Old Wives' Tales
Radio & TV
Toxin du jour
Claim: The word 'cop' came from an acronym formed from the phrase "Constable on Patrol."
Origins: While there is something intrinsically pleasing to the notion of the familiar and widely-used word 'cop' having entered the language in unusual fashion, whatever we may want to believe, it just didn't happen that way.
"Cop" as a slang term for "police officer" is neither a shortening of "constable on patrol" nor of "citizen on patrol." We've said it before, but it bears saying again: only a few
The word 'cop' also did not enter the slang lexicon as an allusion to the highly polished buttons (which some say were made of copper) on American turn-of-the-century police uniforms or on those worn by the first London police force of the 1820s. It also doesn't refer to the metal various police badges or shields were made from.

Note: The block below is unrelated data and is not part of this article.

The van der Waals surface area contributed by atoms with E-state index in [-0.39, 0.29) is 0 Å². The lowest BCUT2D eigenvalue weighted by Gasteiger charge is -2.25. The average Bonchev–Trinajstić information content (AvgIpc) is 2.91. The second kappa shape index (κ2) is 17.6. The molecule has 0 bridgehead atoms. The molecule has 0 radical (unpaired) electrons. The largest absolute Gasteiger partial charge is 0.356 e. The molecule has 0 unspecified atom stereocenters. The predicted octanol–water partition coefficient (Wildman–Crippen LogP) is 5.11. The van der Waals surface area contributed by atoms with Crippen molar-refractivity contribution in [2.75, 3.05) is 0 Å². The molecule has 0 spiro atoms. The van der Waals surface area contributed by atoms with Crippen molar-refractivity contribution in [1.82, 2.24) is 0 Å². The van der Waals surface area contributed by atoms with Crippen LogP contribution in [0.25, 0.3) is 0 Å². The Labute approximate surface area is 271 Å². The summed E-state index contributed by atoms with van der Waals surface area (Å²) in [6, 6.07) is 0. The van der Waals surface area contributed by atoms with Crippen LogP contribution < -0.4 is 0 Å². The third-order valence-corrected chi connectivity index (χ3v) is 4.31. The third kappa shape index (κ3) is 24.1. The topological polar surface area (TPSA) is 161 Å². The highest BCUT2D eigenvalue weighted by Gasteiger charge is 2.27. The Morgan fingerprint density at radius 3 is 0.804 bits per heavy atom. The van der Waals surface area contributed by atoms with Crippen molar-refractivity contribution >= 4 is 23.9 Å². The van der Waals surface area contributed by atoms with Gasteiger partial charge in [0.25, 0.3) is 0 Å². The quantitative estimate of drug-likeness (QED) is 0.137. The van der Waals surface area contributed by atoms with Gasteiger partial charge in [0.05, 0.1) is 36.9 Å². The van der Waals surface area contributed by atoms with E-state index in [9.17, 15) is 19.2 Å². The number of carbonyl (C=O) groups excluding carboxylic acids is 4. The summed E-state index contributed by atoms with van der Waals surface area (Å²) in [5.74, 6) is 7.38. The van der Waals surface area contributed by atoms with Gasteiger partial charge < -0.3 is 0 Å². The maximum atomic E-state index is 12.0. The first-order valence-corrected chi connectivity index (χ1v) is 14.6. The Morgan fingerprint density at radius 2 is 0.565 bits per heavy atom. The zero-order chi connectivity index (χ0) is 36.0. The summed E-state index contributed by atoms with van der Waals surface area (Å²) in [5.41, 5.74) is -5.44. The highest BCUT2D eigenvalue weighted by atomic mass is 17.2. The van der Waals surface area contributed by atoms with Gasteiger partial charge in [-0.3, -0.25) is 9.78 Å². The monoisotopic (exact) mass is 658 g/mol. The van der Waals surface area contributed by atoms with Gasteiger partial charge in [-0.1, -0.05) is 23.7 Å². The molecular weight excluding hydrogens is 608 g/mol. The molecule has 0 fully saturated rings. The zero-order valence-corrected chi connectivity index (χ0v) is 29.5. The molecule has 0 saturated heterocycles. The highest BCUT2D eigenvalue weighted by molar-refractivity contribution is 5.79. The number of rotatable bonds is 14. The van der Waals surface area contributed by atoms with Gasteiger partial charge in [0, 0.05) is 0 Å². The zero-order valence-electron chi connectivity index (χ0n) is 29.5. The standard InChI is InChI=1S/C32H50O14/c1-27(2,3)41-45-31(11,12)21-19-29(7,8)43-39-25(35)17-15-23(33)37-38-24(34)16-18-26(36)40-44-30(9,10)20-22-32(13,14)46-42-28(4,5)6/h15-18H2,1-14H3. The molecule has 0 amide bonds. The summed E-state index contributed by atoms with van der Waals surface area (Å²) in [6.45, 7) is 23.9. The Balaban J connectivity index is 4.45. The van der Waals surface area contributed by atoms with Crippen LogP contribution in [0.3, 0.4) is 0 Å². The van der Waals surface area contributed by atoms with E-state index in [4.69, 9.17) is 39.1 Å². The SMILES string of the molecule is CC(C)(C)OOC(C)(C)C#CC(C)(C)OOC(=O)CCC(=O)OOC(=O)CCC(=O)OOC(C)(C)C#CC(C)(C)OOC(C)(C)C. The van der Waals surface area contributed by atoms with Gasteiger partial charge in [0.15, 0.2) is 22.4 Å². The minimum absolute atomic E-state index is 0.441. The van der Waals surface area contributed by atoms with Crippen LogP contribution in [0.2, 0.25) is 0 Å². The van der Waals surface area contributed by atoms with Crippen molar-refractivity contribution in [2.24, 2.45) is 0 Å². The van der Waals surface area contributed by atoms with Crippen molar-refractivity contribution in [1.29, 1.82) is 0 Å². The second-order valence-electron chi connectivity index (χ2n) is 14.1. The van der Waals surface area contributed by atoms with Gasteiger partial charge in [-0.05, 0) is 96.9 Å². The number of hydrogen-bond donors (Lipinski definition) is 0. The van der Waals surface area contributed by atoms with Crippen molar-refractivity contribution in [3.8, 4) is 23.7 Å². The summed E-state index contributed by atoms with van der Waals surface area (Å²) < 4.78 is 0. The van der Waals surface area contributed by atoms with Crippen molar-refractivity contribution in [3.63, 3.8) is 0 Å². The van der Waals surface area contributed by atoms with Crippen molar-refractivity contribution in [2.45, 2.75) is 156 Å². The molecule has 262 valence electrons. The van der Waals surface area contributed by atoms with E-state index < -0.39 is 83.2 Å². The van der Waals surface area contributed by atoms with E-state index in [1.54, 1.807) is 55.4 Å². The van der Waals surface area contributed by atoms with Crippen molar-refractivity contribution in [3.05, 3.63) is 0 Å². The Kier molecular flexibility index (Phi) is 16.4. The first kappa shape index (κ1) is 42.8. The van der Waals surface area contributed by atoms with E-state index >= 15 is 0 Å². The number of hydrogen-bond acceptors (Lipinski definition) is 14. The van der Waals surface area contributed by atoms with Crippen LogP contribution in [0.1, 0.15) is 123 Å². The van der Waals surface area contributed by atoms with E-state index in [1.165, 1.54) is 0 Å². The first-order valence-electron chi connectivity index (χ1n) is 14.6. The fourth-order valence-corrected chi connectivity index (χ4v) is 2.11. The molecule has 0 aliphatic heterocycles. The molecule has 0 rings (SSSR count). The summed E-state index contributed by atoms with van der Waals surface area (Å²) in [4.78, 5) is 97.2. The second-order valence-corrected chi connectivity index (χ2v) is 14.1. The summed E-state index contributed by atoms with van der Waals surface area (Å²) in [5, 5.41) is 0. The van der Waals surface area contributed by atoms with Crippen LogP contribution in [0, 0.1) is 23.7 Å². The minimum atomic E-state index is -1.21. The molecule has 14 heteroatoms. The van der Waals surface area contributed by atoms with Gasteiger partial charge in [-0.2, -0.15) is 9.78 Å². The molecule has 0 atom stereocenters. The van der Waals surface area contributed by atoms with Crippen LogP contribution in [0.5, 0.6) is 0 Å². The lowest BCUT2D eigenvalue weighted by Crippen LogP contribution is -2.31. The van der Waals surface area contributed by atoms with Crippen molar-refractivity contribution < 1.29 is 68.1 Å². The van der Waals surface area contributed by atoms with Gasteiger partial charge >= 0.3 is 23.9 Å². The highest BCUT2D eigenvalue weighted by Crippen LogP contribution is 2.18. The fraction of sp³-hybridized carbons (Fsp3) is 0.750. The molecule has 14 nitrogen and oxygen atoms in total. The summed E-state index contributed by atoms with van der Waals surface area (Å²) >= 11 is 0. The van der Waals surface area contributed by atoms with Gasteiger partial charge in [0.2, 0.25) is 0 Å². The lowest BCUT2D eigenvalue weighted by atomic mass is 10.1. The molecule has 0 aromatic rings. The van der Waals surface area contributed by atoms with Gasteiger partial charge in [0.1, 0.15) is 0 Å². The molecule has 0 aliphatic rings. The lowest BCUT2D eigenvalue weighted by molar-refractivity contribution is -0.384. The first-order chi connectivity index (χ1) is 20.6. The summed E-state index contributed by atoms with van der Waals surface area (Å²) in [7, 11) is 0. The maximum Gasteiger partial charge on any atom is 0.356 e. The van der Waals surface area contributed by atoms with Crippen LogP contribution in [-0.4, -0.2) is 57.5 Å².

Instead, the police-specific use of "cop" made its way into the English language in far more languid fashion. "Cop" has long existed as a verb meaning "to take or seize," but it didn't begin to make the linguistic shifts necessary to turn it into a casual term for "police officer" until the
Barbara "and they've been called many things since then" Mikkelson
Last updated: 22 May 2007
This material may not be reproduced without permission.
snopes and the snopes.com logo are registered service marks of snopes.com.